- Netanyahu secured 52 recommendations, counting 30 from his right-wing Likud party, plus support from Israel's two ultra-Orthodox Jewish religious parties and the far-right Religious Zionism alliance.
JERUSALEM: Israel's president nominated Prime Minister Benjamin Netanyahu Tuesday to try to form a government after the latest inconclusive election, but voiced doubt that any lawmaker can forge a parliamentary majority.
The March 23 election, Israel's fourth in under two years, did not produce a clear path for any candidate to form a coalition capable of commanding a majority in the 120-member parliament, prolonging an unprecedented phase of political gridlock.
On Monday, President Reuvin Rivlin held the traditional round of consultations that follow each Israeli election, seeking recommendations from party representatives on who they want to form a government.
Netanyahu secured 52 recommendations, counting 30 from his right-wing Likud party, plus support from Israel's two ultra-Orthodox Jewish religious parties and the far-right Religious Zionism alliance.
Centrist opposition leader Yair Lapid earned 45 endorsements. There were 16 abstentions and religious nationalist leader Naftali Bennett claimed the seven votes controlled by his Yamina party.
Rivlin said the tally indicates that "Benjamin Netanyahu has a slightly higher chance of forming a government. Accordingly, I have decided to entrust him with the task of doing so."
But, echoing the sentiments of many Israeli analysts, he warned a 61-seat absolute majority may not be possible in the deeply divided legislature.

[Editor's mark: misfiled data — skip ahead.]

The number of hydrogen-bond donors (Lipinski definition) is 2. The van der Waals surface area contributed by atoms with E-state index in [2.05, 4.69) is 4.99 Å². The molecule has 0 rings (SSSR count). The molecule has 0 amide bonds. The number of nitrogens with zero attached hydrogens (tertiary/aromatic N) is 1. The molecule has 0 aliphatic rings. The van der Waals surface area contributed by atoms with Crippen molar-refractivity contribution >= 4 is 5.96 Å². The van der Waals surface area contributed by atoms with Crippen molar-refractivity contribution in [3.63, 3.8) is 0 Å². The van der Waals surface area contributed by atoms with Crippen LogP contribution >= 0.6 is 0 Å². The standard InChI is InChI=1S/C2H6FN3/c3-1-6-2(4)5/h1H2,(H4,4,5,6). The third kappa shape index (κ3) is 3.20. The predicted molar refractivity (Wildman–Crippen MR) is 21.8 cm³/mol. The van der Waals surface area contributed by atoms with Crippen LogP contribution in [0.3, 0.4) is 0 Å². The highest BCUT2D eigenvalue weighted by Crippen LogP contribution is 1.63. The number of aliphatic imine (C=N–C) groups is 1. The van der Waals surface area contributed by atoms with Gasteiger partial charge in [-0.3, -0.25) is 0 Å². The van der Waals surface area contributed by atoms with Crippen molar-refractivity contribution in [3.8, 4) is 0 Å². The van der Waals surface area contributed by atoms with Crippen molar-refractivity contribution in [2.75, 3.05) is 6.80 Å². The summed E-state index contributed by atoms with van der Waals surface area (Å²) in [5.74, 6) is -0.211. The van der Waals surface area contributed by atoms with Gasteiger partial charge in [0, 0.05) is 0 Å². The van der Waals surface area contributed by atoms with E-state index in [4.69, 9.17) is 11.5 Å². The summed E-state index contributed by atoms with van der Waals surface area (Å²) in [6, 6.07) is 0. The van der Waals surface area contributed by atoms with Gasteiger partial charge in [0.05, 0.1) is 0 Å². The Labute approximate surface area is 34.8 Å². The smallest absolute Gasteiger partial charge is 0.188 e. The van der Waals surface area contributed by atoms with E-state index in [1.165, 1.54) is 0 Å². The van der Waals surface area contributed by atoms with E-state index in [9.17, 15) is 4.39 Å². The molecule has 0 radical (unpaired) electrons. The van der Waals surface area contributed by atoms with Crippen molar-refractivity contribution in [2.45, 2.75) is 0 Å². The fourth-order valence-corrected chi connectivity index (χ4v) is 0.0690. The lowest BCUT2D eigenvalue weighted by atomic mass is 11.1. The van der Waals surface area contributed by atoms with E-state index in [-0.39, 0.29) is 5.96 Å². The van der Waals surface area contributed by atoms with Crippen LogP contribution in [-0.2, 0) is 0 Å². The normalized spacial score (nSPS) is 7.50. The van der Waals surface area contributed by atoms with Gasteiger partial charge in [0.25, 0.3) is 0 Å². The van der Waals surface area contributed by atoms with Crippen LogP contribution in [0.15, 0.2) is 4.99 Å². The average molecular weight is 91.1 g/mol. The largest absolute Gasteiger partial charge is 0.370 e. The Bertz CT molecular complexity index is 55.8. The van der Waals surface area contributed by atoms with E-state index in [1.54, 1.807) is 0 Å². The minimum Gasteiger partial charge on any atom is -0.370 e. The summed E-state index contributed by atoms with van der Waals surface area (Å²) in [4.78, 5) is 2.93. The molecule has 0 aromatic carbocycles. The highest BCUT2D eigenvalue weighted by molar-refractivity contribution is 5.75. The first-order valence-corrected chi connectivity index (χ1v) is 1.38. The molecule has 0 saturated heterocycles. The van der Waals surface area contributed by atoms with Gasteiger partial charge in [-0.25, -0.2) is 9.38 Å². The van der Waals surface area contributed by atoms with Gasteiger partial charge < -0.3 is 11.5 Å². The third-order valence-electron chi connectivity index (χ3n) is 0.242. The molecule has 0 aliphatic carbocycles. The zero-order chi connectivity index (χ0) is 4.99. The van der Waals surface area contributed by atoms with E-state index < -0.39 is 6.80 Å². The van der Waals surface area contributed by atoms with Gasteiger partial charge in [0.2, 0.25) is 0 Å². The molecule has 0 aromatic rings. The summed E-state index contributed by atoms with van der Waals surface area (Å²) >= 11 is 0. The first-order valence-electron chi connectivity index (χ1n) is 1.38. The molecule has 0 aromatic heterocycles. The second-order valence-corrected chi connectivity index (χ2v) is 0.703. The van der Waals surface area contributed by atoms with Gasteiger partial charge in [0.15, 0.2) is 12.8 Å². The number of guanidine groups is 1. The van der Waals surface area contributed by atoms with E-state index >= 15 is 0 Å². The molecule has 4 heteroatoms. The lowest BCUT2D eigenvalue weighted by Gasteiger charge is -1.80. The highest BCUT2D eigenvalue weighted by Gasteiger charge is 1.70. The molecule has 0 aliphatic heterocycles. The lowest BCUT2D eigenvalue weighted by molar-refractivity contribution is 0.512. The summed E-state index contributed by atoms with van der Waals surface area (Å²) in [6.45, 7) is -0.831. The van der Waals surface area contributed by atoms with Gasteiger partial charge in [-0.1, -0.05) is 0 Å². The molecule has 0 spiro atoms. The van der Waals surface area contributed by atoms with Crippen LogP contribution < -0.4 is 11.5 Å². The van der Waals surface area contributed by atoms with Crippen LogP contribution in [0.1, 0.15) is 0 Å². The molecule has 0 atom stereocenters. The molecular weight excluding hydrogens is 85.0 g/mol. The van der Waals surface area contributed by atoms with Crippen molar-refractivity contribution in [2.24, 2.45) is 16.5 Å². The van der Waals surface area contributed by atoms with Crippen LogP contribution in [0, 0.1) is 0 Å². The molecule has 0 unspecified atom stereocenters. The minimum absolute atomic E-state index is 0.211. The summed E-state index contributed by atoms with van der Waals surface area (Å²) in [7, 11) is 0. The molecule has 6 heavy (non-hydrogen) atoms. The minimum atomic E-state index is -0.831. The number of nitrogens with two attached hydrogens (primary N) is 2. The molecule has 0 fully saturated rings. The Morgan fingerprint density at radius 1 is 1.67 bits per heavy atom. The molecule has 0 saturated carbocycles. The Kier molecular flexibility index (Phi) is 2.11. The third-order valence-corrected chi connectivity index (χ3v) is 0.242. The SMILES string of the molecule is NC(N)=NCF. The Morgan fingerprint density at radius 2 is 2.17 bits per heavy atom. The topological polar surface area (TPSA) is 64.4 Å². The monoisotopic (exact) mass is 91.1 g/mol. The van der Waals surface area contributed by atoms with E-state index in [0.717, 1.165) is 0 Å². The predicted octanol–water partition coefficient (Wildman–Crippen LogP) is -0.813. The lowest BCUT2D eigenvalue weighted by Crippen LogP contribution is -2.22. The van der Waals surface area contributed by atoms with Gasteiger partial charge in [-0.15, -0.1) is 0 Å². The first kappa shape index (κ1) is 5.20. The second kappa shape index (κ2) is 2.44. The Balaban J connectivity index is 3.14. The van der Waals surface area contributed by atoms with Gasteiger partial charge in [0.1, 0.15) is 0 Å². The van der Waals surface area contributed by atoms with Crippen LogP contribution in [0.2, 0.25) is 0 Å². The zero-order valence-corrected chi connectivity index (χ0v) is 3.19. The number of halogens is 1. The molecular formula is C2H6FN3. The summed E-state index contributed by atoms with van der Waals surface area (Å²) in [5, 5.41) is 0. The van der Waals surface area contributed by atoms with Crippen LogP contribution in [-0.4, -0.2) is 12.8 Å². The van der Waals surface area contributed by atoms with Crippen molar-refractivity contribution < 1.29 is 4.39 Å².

Rivlin said his consultations, "lead me to believe that no candidate has a realistic chance of forming a government that will have the confidence of the Knesset."
As Rivlin was holding his talks Monday, Netanyahu was on trial across the city at Jerusalem District Court, charged with accepting improper gifts and illegally trading regulatory favours with media moguls in exchange for positive coverage.
In the prosecution's opening arguments and testimony from its first witness, Netanyahu was accused of using his influence to ensure the popular Walla site portrayed him favourably while smearing his rivals.
Rivlin, whose antipathy for Netanyahu is well known, said giving the mandate to Netanyahu was "not an easy decision on a moral and ethical basis."
"I know the position held by many, that the president should not give the role to a candidate that is facing criminal charges, but according to the law and the decision of the courts, a prime minister can continue in his role even when he is facing charges," the president said.
Lapid reacted to the announcement by conceding that "the president fulfilled his duty and had no choice".
"But assigning the mandate to Netanyahu is a shameful disgrace that tarnishes Israel and shames our status as a law-abiding state," he added.
Netanyahu now has 28 days to form a government, which can be extended by a further two weeks.
His path to a 61-seat majority is precarious.
To raise his tally above 52, he will likely need support from his estranged former protege, religious-nationalist Naftali Bennett, whose Yamina party controls seven seats.
According to Monday's court testimony, Bennett was a main target of Netanyahu's media smear campaign.
The prime minister will also likely require backing from the Islamic conservative Raam party.
Its leader, Mansour Abbas, has said he is open to dealing with Netanyahu if it helps improve living standards for Israel's 20 percent Arab minority, but Religious Zionism has ruled out sitting with Raam, complicating Netanyahu's coalition prospects.